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Trump reveals he has no idea how the diversity visa lottery works

Getting a green card isn't as easy as having your name pulled from a hat.

CINCINNATI, OH - AUGUST 01: President Donald Trump speaks at a campaign rally at U.S. Bank Arena on August 1, 2019 in Cincinnati, Ohio. The president was critical of his Democratic rivals, condemning what he called "wasted money" that has contributed to blight in inner cities run by Democrats, according to published reports.  (Photo by Andrew Spear/Getty Images)
CINCINNATI, OH - AUGUST 01: President Donald Trump speaks at a campaign rally at U.S. Bank Arena on August 1, 2019 in Cincinnati, Ohio. The president was critical of his Democratic rivals, condemning what he called "wasted money" that has contributed to blight in inner cities run by Democrats, according to published reports. (Photo by Andrew Spear/Getty Images)

At a campaign rally in Cincinnati, Ohio, Thursday night, President Donald Trump painted a wildly inaccurate picture to his supporters of how the diversity visa lottery program works.

The diversity visa lottery program awards roughly 50,000 green cards each year to citizens from various underrepresented countries to legally live and work in the United States. In turn, lottery recipients “diversify” the U.S. population: in order to qualify for the lottery, an individual must meet a number of merit-based factors, including a certain level of education or comparable work experience.

In Trump’s mind, however, the diversity visa lottery functions as some kind of Powerball for criminals.

“And you pick people out of the lottery,” Trump said Thursday night, gesturing as if he were picking names out of a hat. “Well let’s see, this one is a murderer, this one robbed four banks, this one I better not say, this one another murderer, ladies and gentlemen, another murderer.”

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He added, “Do you think [countries] are going to put their great citizens [….] into the lottery? Look at the people they put into these lotteries.”

Because the diversity visa lottery is self-selecting, it is not up to individual countries — as Trump appears to believe — to decide which of its citizens can be considered for a green card. In addition to the education requirements, all recipients of the visa undergo background checks, health examinations, security screenings, and interviews by consular officers before their arrival in the United States.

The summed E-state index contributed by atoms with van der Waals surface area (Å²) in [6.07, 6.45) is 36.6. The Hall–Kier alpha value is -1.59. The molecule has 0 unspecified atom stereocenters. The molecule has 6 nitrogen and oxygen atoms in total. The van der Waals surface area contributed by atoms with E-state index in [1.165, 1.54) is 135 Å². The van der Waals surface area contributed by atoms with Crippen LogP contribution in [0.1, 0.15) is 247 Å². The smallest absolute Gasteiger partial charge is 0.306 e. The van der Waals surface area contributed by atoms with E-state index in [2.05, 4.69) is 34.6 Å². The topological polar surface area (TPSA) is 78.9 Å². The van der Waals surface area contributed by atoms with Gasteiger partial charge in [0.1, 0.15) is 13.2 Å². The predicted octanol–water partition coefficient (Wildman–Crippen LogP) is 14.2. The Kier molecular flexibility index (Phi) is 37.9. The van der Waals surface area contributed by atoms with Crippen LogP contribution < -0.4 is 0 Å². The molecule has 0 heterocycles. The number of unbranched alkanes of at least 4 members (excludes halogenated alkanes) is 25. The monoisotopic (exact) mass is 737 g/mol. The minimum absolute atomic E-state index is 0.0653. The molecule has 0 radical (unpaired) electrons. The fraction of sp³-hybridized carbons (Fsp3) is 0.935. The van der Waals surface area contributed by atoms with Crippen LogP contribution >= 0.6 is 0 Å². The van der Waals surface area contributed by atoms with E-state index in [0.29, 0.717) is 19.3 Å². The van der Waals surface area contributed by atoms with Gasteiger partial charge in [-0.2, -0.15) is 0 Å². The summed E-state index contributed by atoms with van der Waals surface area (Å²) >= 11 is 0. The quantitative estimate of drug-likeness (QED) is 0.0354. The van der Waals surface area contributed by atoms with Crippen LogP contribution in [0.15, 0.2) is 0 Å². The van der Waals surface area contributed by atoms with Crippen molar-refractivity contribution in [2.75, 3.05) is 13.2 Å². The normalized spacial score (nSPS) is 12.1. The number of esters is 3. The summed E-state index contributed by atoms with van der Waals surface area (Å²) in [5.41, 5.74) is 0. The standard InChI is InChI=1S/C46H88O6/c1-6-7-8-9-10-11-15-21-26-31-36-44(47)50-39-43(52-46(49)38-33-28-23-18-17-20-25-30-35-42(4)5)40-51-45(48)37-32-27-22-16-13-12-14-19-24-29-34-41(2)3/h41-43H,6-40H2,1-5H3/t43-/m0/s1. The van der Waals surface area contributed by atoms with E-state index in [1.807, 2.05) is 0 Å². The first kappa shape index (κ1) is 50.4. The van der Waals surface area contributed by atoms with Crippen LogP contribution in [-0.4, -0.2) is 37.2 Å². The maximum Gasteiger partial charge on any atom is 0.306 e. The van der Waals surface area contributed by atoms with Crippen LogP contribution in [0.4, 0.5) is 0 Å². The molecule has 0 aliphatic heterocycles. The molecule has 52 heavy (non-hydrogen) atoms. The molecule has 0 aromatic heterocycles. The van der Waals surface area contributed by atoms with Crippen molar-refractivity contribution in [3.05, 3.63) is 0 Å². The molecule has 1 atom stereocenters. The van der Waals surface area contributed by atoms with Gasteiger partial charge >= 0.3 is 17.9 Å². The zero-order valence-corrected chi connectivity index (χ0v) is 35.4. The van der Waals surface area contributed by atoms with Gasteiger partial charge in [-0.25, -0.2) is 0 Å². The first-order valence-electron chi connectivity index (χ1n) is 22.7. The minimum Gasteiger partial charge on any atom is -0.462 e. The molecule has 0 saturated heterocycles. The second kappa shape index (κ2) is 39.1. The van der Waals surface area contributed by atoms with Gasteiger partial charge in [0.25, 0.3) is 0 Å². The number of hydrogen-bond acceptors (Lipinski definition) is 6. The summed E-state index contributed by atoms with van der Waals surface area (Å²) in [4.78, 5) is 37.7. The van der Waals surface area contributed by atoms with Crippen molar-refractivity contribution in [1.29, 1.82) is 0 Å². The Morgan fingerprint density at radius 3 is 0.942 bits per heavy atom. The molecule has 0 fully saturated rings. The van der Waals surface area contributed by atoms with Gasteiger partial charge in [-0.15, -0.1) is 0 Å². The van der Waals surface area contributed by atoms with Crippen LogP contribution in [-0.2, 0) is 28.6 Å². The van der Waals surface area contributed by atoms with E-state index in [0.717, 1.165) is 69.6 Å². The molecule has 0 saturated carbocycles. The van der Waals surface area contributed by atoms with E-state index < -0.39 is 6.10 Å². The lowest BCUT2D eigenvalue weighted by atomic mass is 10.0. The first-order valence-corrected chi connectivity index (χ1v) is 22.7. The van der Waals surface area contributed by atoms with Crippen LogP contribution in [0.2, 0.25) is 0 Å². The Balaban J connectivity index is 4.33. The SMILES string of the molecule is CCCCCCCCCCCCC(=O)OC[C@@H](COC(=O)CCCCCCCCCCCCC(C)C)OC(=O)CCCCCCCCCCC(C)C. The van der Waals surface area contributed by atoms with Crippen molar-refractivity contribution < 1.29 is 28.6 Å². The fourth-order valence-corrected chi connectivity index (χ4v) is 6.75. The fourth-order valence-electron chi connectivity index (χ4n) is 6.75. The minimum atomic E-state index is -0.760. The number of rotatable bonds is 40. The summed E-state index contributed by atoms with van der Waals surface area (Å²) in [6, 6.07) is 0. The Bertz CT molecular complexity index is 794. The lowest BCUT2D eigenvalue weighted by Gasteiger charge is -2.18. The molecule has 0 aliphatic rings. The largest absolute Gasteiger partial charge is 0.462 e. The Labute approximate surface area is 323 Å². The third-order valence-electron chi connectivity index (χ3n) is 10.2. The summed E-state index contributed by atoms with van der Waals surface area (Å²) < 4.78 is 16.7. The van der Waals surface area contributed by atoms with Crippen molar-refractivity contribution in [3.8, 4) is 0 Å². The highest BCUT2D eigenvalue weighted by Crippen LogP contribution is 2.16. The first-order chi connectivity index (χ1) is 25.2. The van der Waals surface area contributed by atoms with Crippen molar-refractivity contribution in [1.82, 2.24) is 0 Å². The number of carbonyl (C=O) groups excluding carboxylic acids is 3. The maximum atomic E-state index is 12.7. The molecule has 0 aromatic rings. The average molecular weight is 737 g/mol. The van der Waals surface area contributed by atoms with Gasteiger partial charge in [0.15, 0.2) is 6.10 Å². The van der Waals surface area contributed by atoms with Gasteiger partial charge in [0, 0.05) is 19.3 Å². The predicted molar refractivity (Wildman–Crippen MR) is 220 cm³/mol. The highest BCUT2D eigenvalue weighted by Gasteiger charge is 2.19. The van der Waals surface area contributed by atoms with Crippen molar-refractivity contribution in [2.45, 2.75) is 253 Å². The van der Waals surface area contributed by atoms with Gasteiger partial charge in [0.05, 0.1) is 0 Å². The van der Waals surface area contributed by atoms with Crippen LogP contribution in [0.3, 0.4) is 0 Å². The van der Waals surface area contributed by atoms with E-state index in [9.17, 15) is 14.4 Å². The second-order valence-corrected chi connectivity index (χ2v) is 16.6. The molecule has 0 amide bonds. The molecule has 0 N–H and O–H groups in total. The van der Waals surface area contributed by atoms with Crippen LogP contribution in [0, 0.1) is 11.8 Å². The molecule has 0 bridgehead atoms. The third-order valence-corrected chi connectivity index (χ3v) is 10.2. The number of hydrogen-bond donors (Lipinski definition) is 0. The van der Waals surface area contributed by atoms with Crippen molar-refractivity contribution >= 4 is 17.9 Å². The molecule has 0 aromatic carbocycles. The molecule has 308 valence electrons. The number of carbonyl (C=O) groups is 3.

Trump has frequently railed against the diversity visa lottery program, even threatening to eliminate the program altogether in 2017, after a lottery recipient from Uzbekistan carried out an extremist attack in New York City, killing eight people.

“The terrorist came into our country through what is called the ‘Diversity Visa Lottery Program,’ a Chuck Schumer beauty. I want merit based,” Trump tweeted in November 2017. “We are fighting hard for Merit Based immigration, no more Democrat Lottery Systems. We must get MUCH tougher (and smarter).”

But the irony is the diversity visa lottery is already “merit-based.” And its education and work requirements are exactly what Trump says he wants more of in the U.S. immigration system.

Getting a green card through the diversity visa lottery program is no walk in the park.

“Lottery is a misnomer. This phrase came into effect because there is no backlog,” Anu Joshi, immigration policy director for the New York Immigration Coalition, told ThinkProgress. “It’s not really a lottery at all. It’s a very intensive program; very few people actually make it through.”

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The majority of applicants — 10 million usually apply — are eliminated because their home countries have used up the slots allotted them over a span of five years, meaning people from countries India, China, and Mexico are usually excluded. Eastern European and African nations are among those most likely to benefit from the program, along with a number of smaller Asian countries. This year, Egypt and Russia topped the list of lottery recipients.